Sunday Oct. 21, 2018
Good Systems 311 Calls and 500 Cities Hackathon
11:30 a.m. to 9:30 p.m.
Perry-Castañeda Library

 Learning Lab 1, Perry-Castañeda Library


You are Invited to a Hackathon Presented by Good Systems Leaders:

  • Junfeng Jiao, School of Architecture and Department of Population Health at Dell Medical School
  • Sherri Greenberg, LBJ School of Public Affairs
  • Katie Pierce Meyers, Achitecture & Planning Librarian

More than half of the world’s population lives in urban areas, and the urban population is expected to double by 2050. While urbanization and the growth of cities is expected to bring about prosperity and a higher quality of life for some, others may be left behind. Densely populated urban environments may result in countervailing effects for individuals such as increased risk of stress and exposure to neighborhood hazards, such as traffic, litter, and noise. Capturing these health risks in urban environments has become increasingly important as more people are expected to live in cities.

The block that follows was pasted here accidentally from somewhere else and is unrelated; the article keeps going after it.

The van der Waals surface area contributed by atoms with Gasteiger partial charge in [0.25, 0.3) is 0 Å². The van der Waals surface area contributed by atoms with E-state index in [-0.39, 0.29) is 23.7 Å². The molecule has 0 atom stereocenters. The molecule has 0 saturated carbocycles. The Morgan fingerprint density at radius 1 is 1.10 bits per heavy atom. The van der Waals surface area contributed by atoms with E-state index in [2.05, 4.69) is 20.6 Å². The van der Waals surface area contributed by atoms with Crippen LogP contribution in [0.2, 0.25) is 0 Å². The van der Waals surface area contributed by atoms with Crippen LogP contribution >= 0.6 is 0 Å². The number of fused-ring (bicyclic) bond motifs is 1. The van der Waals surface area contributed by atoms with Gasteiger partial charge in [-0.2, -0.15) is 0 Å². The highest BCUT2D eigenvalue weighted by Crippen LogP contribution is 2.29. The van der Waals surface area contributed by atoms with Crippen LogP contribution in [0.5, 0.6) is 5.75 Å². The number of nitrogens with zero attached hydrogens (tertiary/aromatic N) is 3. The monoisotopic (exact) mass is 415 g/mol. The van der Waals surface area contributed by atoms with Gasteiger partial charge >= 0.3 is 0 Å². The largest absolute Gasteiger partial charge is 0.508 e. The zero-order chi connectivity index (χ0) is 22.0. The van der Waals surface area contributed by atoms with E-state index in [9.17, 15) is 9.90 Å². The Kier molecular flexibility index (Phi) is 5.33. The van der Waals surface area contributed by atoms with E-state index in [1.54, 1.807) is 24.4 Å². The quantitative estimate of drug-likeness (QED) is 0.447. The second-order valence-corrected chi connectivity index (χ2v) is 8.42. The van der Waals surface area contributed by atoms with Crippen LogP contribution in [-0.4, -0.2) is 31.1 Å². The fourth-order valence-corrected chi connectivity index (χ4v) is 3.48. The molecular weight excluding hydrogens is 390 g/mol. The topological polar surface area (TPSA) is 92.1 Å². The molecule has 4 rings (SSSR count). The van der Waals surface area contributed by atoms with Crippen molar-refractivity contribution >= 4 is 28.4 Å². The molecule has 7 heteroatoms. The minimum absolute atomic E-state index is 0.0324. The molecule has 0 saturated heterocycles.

This one-day hackathon will leverage existing data from 500 cities and the novel crowd-sourced citizen input data (311 calls and 211 calls) to capture residents’ perception about healthy and unhealthy neighborhoods. Participants are expected to use information technologies (e.g. AI, Automation) to analyze the large scale data-sets and offer deep insights about our urban life.

The end product could be a website that offers an interactive mapping tool for residents to visualize the link between neighborhood risk factors and key health outcomes. Or a website that predicts future 311 calls or complaints based on existing data.

The goal of this hackathon is to use existing information technologies to better understand our urban life and guide future city planning and management at the local, regional, or national level.

This event is open to all UT Austin Students. Food will be provided throughout the day. Please RSVP to reserve your spot.

This event is organized by Bridging Barriers in the Office of the Vice President for Research.

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